Recently, earlier this year, a bomb exploded somewhere in the vicinity of Stabroek Market, just a few feet away from here. A bomb exploded somewhere right over there. [Mrs. Lawrence: That had nothing to do with Parliament.] It had nothing to do with Parliament but I am explaining to you that the environment out there is not as safe as people think that it is. I am trying to explain the rationale for the barricades.
The Hon. Member Mr. Manzoor Nadir, alluded to the fact that the Parliamentary Management Committee is currently addressing the issues about security in the precinct of the National Assembly. There must be a reason why, because security is high on the agenda. Your Honour wrote a letter earlier this year in which you advised Members, Sir, of an emergency exit in the Parliament Office.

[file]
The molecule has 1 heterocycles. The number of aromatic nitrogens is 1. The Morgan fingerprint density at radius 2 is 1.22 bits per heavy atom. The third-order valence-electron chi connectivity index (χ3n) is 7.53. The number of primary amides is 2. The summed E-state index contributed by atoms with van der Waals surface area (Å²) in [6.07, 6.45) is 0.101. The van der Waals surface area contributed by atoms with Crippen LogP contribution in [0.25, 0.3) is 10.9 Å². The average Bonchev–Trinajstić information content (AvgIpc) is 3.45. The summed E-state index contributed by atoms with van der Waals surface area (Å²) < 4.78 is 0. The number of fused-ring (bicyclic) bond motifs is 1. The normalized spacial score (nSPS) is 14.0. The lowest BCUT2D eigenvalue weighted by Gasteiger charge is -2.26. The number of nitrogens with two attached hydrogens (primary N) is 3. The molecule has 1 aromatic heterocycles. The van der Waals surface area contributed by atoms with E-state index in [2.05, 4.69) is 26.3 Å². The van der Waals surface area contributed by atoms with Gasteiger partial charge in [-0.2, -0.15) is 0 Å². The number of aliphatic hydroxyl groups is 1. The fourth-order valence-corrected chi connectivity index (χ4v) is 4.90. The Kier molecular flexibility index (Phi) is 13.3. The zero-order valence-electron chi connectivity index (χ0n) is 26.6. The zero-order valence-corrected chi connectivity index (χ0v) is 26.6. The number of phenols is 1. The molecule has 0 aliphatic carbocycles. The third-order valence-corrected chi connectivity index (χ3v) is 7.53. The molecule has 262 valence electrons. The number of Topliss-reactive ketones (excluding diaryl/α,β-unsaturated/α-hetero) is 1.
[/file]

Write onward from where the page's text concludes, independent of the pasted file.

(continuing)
Mr. Speaker: Did I? A memo was issued.
Mr. Nandlall: A memo was issued.
Mr. Speaker: That was following the Guyana Fire Service’s visit to the premises and the Clerk…
Mr. Nandlall: “The Clerk”… an emergency exit… but it brings into question, Sir…
Mr. Speaker: …pointed out that it is a necessary requirement for all public buildings as this.
Mr. Nandlall: Security is high on the agenda of the Parliament Office. Even the authorities which are recited in the WHEREAS clauses of the motion… For example, the Charter of Civil Society for Caribbean Community, it states:
“Every person shall have a right to assemble, demonstrate peacefully and to draw up and present petitions subject to such restrictions as may be imposed by national law in the public interest and which are reasonably justifiable in a free and democratic society.”
The police in this country have chosen to erect that barrier in pursuance to national law. Then there is the recommended benchmark of the Commonwealth Parliamentary Association which states:
“The legislature shall be accessible and open to citizens and media subject only to demonstrate public safety and work requirements”.
Every declaration of rights that you can cite, Sir, will carry a caveat that you need to regulate those rights so as to ensure that there is public safety and to ensure that people, as they seek to enjoy their rights, do not expose others to the undue risk of dangers.